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The Ice at Canalside: Why did this take so long to complete?

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If you were one of the lucky ones who attended yesterday’s opening of the new canals on the former Aud Block at Canalside, then you know what a fabulous and magnificent event this was here in the City of Buffalo. The Erie Canal Harbor Development Corporation and their event management partner, Global Spectrum, absolutely nailed it. Buffalonians gathered and celebrated and gawked at what has instantly become one of the unique and distinct urban placemaking sites in the country. We can look to the future with boundless optimism as we also look to the past and cherish our history as the terminus of the Erie Canal and the gateway to the west, and our place in sports as we commemorate the former Memorial Auditorium and the magical memories of that great place.

Mark the calendar – December 18, 2014, but in reality, this very event should have taken place two years ago, in December of 2012. So what happened?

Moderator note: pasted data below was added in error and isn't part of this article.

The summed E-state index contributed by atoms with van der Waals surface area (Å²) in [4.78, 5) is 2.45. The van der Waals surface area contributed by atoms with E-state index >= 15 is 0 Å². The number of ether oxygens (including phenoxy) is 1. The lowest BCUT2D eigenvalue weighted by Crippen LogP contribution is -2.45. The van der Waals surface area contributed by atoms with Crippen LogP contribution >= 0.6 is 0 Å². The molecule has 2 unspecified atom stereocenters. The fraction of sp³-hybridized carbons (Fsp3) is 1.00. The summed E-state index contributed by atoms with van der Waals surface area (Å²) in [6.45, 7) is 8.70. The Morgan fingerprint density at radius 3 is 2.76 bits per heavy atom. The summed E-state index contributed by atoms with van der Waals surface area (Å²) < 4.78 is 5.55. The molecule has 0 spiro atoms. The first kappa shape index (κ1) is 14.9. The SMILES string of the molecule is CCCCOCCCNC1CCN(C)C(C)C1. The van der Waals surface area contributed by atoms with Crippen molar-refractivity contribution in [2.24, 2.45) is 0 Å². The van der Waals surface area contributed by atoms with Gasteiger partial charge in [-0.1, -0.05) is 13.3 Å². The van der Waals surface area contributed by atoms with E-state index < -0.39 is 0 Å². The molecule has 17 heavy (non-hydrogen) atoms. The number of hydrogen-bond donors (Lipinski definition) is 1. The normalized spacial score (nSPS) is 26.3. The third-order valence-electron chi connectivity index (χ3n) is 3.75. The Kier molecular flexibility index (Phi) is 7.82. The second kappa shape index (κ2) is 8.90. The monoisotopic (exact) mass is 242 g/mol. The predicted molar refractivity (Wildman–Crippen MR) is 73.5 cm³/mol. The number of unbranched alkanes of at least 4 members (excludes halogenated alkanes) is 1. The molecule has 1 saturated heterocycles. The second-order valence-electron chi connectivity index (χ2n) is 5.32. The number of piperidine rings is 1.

In December of 2011, the board of the ECHDC signed a $21-million contract with Dipizio Construction to erect the replica canals which are what you see today. The money came from a pot of funds made available from a relicensing agreement with the New York Power Authority. Essentially, there are dollars in place to fund pretty much all the public infrastructure improvements to the Inner and Outer Harbors, which, in theory, will encourage private investment and economic development in those long ignored yet prime real estate pieces of our city.

So with a contractor in place, work should have immediately begun on what was an eight month project, right? Wrong. Enter Sheldon Silver. The iron fisted Speaker of the Assembly at that point held things up, saying HE wanted to review the agreement and bestow his blessings. So there sat the project, languishing on the Speaker’s desk. Meanwhile, we were in the midst of one of the mildest winters in a generation. The lake never froze that year. Valuable construction time was being lost.